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Grizzlies Receive Offseason Grade From Sports Illustrated

Memphis Grizzlies v Golden State Warriors - Game Five Photo by Thearon W. Henderson/Getty Images

With most of the attention on Kevin Durant, Al Horford, and Dwyane Wade, the offseason for the Memphis Grizzlies didn’t receive enough positive recognition. The re-signing of Mike Conley and signing of Chandler Parsons were overshadowed by Durant’s choice to leave the Oklahoma City Thunder in favor of the Golden State Warriors. But the Grizzlies received a positive grade for their work in the offseason from Sports Illustrated.

What grade did they give Memphis?

Ben Golliver gave the Grizzlies a B+.

Via Sports Illustrated:

Make no mistake, the Grizzlies would have been in super duper trouble had Conley not agreed to stay on a five-year, $140+ million contract. Memphis would have been stuck turning over the point guard keys to rookie Wade Baldwin or chasing a veteran downgrade in free agency. Their experienced frontline pairing of Marc Gasol and Zach Randolph would have needed to build rapport with a new floor general after years of getting fed by the affable Conley. And Chandler Parsons almost certainly wouldn’t have chosen to sign in Memphis given the organization’s dim outlook sans Conley

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Instead, the Grizzlies did what the Thunder and Hawks could not do: keep their guy by throwing bags of long-term money at him. With that mission accomplished, they then turned their attention to recruiting Parsons, who when healthy is a perfect positional fit given his shooting, secondary playmaking skills, and two-way game. After years of striking out in pursuit of wing talent and floor-stretching options, Memphis took a calculated risk by paying Parsons $94 million over four years after he missed a quarter of last season with a knee injury. While Parsons’s health might have scared off many teams, Memphis needs to make the most out of the Randolph/Gasol golden years and it has very, very little else on its wings at this point. If Parsons stays healthy, the Grizzlies should have one of the best starting lineups in the West and, given Memphis’s roster life cycle, that’s enough at this point to justify the investment.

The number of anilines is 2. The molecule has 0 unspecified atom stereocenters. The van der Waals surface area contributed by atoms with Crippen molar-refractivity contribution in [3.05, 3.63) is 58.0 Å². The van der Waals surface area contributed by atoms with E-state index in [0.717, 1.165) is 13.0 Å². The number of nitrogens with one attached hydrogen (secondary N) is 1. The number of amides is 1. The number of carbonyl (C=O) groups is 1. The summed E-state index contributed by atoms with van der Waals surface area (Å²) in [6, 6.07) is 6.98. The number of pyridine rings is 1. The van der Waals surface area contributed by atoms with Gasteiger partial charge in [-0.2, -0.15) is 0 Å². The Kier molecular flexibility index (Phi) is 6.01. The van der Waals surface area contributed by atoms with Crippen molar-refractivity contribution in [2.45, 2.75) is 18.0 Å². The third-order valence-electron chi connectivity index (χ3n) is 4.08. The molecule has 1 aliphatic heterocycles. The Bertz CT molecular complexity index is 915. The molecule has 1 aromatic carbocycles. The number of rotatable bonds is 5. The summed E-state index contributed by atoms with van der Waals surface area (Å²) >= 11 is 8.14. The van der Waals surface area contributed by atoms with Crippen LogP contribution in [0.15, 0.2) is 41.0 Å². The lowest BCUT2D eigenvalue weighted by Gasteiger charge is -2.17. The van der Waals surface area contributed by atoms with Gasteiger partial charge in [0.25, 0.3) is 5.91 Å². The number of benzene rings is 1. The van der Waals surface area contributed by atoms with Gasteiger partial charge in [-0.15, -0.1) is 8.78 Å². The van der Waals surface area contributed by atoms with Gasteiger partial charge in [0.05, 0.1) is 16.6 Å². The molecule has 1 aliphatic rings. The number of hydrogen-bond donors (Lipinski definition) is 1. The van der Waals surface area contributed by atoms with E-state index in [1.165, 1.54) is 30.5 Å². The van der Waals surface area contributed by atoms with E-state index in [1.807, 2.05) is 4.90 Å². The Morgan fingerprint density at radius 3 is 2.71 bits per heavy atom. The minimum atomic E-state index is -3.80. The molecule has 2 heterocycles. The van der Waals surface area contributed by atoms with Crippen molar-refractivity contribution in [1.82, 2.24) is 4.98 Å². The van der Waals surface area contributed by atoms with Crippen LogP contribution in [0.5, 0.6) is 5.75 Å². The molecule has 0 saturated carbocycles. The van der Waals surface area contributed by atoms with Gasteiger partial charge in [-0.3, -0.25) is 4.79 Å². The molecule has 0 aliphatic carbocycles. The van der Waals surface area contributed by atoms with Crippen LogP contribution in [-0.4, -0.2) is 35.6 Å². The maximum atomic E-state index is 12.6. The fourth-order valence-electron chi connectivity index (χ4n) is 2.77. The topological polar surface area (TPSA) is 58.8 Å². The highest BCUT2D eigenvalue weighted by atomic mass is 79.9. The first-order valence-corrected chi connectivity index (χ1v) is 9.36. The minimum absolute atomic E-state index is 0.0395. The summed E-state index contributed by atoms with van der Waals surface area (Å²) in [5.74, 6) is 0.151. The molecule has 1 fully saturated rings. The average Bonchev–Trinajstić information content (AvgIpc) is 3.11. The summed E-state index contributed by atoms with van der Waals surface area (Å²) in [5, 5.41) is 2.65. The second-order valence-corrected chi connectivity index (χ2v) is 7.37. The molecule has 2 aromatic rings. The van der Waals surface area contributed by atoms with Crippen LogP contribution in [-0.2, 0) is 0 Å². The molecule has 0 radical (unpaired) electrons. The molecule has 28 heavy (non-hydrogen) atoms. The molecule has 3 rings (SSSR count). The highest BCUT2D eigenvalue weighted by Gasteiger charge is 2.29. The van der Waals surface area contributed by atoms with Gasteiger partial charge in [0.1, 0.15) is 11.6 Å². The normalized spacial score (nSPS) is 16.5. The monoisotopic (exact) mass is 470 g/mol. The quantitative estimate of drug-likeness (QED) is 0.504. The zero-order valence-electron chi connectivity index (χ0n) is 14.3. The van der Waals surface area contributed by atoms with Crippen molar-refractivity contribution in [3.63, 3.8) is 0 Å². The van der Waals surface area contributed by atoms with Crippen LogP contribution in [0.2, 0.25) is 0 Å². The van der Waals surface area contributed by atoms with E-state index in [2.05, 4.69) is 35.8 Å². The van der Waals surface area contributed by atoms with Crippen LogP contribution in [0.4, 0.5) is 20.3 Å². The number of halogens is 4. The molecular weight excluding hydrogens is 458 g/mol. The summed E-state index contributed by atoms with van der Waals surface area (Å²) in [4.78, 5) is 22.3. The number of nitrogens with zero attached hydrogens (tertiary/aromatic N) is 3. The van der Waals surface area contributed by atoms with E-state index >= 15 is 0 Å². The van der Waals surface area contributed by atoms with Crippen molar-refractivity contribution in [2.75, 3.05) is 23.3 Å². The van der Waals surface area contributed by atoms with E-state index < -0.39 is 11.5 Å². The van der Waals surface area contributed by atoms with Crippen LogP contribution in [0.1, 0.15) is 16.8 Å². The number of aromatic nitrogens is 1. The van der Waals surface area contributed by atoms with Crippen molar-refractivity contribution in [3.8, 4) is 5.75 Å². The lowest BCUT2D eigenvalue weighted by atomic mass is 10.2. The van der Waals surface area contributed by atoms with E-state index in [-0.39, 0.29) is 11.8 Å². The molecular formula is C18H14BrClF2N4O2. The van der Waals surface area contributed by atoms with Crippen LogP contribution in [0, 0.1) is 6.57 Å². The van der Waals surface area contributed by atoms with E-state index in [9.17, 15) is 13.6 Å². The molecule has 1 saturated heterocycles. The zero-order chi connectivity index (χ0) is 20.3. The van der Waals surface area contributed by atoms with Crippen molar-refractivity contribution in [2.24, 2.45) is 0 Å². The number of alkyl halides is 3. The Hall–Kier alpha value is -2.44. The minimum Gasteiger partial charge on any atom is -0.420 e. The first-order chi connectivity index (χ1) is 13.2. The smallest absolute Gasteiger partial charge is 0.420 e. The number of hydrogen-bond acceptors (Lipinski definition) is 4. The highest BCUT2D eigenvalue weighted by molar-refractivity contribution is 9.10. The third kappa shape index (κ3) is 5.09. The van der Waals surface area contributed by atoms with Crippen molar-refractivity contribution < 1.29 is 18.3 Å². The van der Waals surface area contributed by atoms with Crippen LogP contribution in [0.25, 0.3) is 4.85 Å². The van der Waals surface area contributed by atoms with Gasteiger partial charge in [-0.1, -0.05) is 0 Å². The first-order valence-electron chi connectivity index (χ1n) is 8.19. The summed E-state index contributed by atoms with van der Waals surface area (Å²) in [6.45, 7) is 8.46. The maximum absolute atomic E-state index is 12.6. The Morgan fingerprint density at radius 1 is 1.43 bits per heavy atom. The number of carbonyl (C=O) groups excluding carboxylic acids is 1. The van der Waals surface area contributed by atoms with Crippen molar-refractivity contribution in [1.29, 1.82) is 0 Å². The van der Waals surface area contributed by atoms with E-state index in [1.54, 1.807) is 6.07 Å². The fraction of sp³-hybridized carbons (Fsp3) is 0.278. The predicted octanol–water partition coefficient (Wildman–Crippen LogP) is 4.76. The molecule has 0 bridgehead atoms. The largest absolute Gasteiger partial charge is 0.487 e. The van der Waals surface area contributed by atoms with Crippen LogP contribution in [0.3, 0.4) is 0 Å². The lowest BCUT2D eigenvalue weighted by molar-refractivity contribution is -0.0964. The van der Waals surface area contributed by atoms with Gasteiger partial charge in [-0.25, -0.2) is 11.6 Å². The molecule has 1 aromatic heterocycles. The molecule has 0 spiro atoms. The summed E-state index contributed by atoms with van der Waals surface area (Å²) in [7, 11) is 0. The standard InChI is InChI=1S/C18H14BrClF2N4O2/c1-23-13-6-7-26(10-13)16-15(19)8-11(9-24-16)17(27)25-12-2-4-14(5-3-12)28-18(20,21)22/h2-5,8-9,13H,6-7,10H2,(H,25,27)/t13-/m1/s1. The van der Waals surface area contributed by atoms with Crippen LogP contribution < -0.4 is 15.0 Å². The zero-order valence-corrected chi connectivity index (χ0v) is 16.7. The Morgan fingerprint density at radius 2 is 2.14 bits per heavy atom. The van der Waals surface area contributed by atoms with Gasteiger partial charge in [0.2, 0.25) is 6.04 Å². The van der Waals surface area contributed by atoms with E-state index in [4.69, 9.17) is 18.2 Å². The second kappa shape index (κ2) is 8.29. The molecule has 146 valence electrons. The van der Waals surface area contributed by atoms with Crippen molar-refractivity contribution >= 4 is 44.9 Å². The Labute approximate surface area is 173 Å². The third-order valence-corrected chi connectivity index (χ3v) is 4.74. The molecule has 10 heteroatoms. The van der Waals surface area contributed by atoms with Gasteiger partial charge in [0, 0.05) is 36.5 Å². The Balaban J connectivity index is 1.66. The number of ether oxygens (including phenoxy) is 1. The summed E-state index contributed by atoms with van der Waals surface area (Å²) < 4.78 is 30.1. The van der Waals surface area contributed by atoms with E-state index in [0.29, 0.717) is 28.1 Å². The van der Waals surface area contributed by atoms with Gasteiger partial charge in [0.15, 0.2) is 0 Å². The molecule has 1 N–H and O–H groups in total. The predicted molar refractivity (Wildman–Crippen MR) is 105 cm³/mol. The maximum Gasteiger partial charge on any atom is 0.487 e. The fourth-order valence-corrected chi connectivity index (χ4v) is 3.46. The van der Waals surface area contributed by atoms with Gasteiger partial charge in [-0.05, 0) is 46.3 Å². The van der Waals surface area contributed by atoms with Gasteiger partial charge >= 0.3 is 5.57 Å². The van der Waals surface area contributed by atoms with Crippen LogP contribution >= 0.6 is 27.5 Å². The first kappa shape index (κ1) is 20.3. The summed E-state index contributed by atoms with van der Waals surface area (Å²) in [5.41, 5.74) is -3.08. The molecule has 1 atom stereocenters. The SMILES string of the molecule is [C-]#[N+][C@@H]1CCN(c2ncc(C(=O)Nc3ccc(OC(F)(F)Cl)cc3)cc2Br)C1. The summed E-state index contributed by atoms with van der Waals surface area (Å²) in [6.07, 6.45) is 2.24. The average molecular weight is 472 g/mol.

The Grizzlies’ other moves were, obviously, much less expensive: they signed forward James Ennis and guard Andrew Harrison, while also adding Baldwin and Deyonta Davis through the draft. First-time coach David Fizdale will welcome the newcomers as they bring some much-needed youth to the organization’s talent pipeline.

Much like Portland, who spent big to keep its up-and-coming roster intact, Memphis is well-positioned to capitalize if second-tier teams like San Antonio, Oklahoma City and the Clippers regress in the standings after taking some offseason hits. The Grizzlies’ relatively quiet summer turned out to be a pretty good one.

In a season projection article by ESPN and Kevin Pelton, Pelton’s projection system predicts the Grizzlies to win 39 games and to miss the playoffs for the first time since the 2009-10 season.

After a season that was filled with injuries, a healthy Grizzlies squad can potentially contend for the third seed in the Western Conference. However, if injuries plague the team again, they might be on the outside looking in.